Larry Kirkland uses the owl, a traditional symbol of wisdom, to identify the building as a place of information and learning. In ancient Greek mythology, Athena, Goddess of Wisdom, was the daughter of Zeus. She was able to change form, often into an owl. The golden key behind the owl incorporates the Greek letters for A and Z, referencing the beginning and the end, while the key itself unlocks the knowledge inside books.
Larry Kirkland (Washington, DC)
Bronze and painted stainless steel (20' x 9' x 9')
Working with local historians and community leaders, Kathryn Freeman used local architecture as the framework for the murals. In response to her invitation, over 1,000 school students wrote the artist regarding their favorite books, characters, and authors which the artist incorporated into the work. The murals include authors with ties to Jacksonville, characters from children's classics historic civic leaders, and favorite local pastimes.
Kathryn Freeman (Chevy Chase, MD)
Acrylic paint on muslin (2 murals, 36' x 18' each)
Post from RICOH THETA. #theta360 - Spherical Image - RICOH THETA
Explanation of Murals
The works of ten notable photographers comprise the City of Jacksonville's Art in Public Places Photography Collection. Twenty-nine works are currently displayed in the lower level gallery of the downtown Main Library. The following artists are represented:
- Linda Broadfoot (Atlantic Beach, FL)
- Frank Dienst (Titusville, FL)
- Judy Haberl (Newtonville, MA)
- Tom Hager (Jacksonville, FL)
- Theresa Segal (St. Augustine, FL)
- Jay Shoots (Atlantic Beach, FL)
- Anna Tomczak (Lake Helen, FL)
- Jerry Uelsmann (Gainesville, FL)
- Rick Wagner (Jacksonville Beach, FL)
- Mark Sain Wilson (Atlantic Beach, FL)
The 31-by-8 foot mural, painted by Jacksonville native son Lee Adams, is on display in the Special Collections Department of the Main Library.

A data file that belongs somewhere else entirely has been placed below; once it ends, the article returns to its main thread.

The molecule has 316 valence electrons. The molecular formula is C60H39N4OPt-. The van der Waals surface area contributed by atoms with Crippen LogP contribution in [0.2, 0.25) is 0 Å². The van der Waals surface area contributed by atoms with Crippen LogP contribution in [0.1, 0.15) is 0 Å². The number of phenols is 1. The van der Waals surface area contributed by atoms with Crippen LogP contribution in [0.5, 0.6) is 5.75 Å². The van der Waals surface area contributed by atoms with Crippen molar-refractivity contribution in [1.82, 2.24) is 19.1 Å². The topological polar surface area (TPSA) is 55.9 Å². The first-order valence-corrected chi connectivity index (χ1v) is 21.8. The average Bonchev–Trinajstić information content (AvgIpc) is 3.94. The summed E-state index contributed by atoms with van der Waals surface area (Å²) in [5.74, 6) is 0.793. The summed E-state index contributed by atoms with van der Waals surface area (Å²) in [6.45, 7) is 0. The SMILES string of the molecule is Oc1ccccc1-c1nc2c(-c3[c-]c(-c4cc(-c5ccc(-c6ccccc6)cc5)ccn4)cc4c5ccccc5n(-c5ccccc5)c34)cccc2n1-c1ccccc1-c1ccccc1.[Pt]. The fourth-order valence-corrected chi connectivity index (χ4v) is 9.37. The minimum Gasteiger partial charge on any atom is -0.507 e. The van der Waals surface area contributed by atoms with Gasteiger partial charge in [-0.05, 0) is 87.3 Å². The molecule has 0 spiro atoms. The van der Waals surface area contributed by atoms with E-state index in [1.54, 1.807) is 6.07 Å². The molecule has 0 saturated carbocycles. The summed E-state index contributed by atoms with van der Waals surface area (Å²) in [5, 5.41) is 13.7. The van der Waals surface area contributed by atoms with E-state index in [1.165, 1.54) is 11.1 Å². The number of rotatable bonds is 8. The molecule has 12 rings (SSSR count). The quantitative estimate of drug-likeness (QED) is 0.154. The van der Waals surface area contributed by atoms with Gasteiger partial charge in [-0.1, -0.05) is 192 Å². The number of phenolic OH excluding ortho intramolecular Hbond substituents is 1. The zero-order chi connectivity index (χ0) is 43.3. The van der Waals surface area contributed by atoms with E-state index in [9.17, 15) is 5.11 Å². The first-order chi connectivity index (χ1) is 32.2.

Augusta Savage Sculpture
The library had the opportunity to have the small-scale, painted terra cotta female bust appraised and authenticated. As a result, the sculpture of unknown title, which is signed by the artist, is confirmed to have been created by Augusta Savage.
Augusta Savage (1892 – 1962), born and raised in Northeast Florida, became a leading sculptor during the Harlem Renaissance, an intellectual blossoming of African-American arts, music and literature from the1920s to the mid-1930s. She is largely known for her sculpture inspired by James Weldon Johnson’s Lift Every Voice and Sing, titled The Harp, commissioned for—and demolished after—the 1939 New York World’s Fair.
Unable to cast works in expensive bronze, Savage worked mostly in clay and plaster, which is why so few of her fragile works remain today. She was a brilliant artist, arts educator, and determined activist who battled poverty and prejudice throughout her life. She had a passion for children and influenced many young black artists who became nationally known. Her works can be seen in in the collections of fine art museums and public libraries throughout the United States.
“Imagination Squared! A Creative Response Experiment” is installed in the Conference Center at the Main Library through the generous support of donors John and Julia Taylor, and the Friends of the Jacksonville Public Library. Conceived by local artists, sculptor Dolf James and painter Christina Foard, “Imagination Squared!” was intended as a snapshot of Jacksonville’s imagination, captured on 5-by-5-inch squares. Anyone could decorate a square; contributors ranged from accomplished artists to novices. The squares were painted, decoupaged, sculpted and even colored with crayons. Some were altered with found objects or photography. Each of the 910 squares is its own work of art which comprises the 18.5-by-16-foot exhibit. An electronic kiosk at the base of the exhibit allows visitors to get a closer look at each piece of art.